Even with the tremendous growth of electronic media, we still get most of our information and much of our entertainment from reading. We read e-mail and instant messages, we read web pages, and we continue to read books and magazines.
That’s why it’s essential that your ADD/ADHD child become a confident and delighted reader. If he has a learning disability, get him immediate help. If she has trouble focusing on the page, get her eyes checked. Do whatever it takes to remove any impediments between your ADD/ADHD child and the printed word.
Then help your child develop a passion for reading. Make a weekly date to go to your neighborhood library so he can freely explore and take out whatever books he wants. Give her a generous book allowance and take her book shopping to spend it. Teach your child that these books are for fun, so if he starts a book and doesn’t like it, he can just put it aside and start another.
Spend time reading with your ADD/ADHD child. Instead of watching TV in the evening, read together. You can read to her, she can read to you, or you can each read quietly to yourselves.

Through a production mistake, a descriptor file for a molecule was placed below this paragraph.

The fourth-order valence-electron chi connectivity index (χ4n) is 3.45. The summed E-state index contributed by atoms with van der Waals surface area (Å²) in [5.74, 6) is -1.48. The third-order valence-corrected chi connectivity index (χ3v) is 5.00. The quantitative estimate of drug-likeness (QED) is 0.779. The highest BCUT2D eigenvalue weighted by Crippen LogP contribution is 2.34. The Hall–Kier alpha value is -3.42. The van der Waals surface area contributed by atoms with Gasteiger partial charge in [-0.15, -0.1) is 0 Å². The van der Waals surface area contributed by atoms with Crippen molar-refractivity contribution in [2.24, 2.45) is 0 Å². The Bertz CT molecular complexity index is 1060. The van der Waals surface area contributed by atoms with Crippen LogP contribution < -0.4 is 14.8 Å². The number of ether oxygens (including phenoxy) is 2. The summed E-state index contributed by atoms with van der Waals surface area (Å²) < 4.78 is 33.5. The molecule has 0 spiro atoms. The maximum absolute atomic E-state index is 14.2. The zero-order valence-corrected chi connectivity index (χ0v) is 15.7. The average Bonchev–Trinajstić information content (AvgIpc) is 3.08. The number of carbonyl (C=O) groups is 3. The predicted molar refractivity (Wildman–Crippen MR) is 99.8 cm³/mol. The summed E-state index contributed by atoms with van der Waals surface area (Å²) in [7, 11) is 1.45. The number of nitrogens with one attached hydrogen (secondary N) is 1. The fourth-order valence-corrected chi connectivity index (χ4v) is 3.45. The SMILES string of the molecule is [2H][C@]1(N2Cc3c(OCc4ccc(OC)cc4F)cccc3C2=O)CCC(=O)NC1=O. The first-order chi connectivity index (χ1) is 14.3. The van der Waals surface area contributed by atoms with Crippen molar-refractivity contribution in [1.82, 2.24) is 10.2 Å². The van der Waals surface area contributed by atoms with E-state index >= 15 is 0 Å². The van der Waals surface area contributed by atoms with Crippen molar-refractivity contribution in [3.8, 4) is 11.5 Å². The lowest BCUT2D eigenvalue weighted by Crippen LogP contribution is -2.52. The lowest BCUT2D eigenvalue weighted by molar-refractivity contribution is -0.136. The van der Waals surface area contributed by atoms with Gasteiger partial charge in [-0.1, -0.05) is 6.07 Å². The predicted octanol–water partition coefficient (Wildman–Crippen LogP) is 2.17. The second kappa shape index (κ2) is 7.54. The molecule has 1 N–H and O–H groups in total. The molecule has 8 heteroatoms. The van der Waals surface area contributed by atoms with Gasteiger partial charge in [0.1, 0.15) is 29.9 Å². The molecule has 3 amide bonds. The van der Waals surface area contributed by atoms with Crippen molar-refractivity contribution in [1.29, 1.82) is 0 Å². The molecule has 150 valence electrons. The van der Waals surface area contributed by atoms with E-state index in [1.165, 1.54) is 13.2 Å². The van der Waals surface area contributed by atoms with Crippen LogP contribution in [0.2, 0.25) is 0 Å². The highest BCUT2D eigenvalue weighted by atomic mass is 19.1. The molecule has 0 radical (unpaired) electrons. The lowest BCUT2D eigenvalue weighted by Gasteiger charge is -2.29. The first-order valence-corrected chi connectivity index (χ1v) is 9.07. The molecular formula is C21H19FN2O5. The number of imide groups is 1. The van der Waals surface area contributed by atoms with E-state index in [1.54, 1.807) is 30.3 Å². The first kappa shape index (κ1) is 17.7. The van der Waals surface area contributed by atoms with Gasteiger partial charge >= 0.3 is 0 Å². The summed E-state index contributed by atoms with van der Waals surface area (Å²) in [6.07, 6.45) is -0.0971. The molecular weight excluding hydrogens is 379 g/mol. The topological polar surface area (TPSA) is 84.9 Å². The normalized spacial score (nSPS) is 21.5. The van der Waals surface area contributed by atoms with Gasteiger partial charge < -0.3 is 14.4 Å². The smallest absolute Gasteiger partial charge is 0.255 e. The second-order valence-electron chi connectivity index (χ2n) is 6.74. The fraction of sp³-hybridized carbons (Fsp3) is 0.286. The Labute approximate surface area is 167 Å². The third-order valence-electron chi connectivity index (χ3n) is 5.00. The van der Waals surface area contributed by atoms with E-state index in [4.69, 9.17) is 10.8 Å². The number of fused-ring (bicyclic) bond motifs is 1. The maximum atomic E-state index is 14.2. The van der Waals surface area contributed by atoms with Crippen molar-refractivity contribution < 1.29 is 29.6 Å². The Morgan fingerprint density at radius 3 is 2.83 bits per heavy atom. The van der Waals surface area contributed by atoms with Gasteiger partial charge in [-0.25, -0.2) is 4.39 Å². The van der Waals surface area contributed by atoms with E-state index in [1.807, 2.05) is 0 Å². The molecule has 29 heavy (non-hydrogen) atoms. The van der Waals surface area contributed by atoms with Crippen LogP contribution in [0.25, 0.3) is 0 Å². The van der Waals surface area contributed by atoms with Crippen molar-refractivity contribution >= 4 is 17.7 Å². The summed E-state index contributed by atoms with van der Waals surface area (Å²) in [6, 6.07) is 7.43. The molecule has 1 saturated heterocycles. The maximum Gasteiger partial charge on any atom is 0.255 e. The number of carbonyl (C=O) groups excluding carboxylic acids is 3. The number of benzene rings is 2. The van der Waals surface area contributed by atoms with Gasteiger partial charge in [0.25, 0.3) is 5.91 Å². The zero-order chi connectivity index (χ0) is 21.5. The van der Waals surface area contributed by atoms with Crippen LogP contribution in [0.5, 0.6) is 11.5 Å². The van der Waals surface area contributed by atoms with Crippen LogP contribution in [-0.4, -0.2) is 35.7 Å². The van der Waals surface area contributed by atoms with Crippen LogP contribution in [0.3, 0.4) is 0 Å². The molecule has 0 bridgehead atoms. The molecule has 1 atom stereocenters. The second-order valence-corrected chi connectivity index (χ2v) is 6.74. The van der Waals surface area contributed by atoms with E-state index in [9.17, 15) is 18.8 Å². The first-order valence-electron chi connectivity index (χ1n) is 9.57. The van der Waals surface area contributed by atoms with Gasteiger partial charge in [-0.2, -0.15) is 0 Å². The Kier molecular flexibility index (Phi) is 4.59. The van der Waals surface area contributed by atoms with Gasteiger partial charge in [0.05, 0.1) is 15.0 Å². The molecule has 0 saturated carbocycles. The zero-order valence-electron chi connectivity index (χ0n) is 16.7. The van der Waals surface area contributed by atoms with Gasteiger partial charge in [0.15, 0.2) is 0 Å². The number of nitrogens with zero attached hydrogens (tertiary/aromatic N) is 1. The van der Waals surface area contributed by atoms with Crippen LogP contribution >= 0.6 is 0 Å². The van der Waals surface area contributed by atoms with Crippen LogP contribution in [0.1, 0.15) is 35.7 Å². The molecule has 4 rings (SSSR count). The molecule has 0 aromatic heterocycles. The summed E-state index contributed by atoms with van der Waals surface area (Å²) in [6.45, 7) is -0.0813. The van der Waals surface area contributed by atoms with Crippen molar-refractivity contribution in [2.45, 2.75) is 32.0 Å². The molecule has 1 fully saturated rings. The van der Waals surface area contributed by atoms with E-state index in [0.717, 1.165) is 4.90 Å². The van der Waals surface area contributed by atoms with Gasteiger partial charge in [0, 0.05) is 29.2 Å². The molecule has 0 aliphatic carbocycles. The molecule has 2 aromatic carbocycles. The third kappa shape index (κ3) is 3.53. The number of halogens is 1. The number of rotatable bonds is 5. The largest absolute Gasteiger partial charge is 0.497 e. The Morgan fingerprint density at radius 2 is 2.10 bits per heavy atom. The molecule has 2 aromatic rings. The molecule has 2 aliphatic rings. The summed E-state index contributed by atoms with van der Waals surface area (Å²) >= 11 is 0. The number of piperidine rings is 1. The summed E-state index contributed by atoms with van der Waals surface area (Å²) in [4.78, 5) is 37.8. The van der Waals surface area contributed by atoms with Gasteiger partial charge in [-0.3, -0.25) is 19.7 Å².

Go book hunting together. Most libraries have used book sales, so mark the dates on your calendar and make them family outings. And don’t limit yourself to your own library – you don’t need a library card to shop, so check out all the libraries within a decent driving distance.
Then there are used and outlet bookstores, secondhand shops, and garage sales. Whenever you go to a mall or on a vacation, make book hunting a top priority.
And when birthdays and other holidays come around, give gifts of books and magazine subscriptions. Fill your home with reading material until reading becomes second nature for everyone in your family.
Reading is one of the great gifts of being human, so help your child learn to enjoy his birthright.